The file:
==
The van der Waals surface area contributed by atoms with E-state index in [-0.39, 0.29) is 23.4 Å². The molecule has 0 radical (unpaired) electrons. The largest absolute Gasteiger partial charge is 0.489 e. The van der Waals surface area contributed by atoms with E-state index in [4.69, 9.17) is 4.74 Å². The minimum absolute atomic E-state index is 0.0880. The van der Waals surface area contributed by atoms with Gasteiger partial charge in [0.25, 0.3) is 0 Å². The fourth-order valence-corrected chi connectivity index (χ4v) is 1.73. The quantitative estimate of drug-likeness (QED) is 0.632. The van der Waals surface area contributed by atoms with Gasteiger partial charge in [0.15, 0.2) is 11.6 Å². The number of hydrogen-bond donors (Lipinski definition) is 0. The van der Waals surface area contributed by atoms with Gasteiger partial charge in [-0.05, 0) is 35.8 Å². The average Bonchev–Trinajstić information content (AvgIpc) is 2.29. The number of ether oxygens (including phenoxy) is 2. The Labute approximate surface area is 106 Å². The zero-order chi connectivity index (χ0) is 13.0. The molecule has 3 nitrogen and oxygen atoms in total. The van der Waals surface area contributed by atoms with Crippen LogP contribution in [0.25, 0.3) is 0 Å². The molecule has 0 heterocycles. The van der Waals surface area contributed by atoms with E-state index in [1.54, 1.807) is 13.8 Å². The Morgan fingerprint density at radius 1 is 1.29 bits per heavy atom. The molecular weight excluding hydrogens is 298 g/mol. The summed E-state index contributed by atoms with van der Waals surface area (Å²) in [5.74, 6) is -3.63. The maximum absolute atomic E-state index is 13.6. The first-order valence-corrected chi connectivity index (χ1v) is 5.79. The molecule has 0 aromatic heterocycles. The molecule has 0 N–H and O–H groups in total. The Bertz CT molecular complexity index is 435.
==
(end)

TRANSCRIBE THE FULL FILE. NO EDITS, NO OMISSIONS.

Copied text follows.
The van der Waals surface area contributed by atoms with E-state index in [-0.39, 0.29) is 23.4 Å². The molecule has 0 radical (unpaired) electrons. The largest absolute Gasteiger partial charge is 0.489 e. The van der Waals surface area contributed by atoms with E-state index in [4.69, 9.17) is 4.74 Å². The minimum absolute atomic E-state index is 0.0880. The van der Waals surface area contributed by atoms with Gasteiger partial charge in [0.25, 0.3) is 0 Å². The fourth-order valence-corrected chi connectivity index (χ4v) is 1.73. The quantitative estimate of drug-likeness (QED) is 0.632. The van der Waals surface area contributed by atoms with Gasteiger partial charge in [0.15, 0.2) is 11.6 Å². The number of hydrogen-bond donors (Lipinski definition) is 0. The van der Waals surface area contributed by atoms with Gasteiger partial charge in [-0.05, 0) is 35.8 Å². The average Bonchev–Trinajstić information content (AvgIpc) is 2.29. The number of ether oxygens (including phenoxy) is 2. The Labute approximate surface area is 106 Å². The zero-order chi connectivity index (χ0) is 13.0. The molecule has 3 nitrogen and oxygen atoms in total. The van der Waals surface area contributed by atoms with Crippen LogP contribution in [0.25, 0.3) is 0 Å². The molecule has 0 heterocycles. The van der Waals surface area contributed by atoms with E-state index in [1.54, 1.807) is 13.8 Å². The Morgan fingerprint density at radius 1 is 1.29 bits per heavy atom. The molecular weight excluding hydrogens is 298 g/mol. The summed E-state index contributed by atoms with van der Waals surface area (Å²) in [5.74, 6) is -3.63. The maximum absolute atomic E-state index is 13.6. The first-order valence-corrected chi connectivity index (χ1v) is 5.79. The molecule has 0 aromatic heterocycles. The molecule has 0 N–H and O–H groups in total. The Bertz CT molecular complexity index is 435.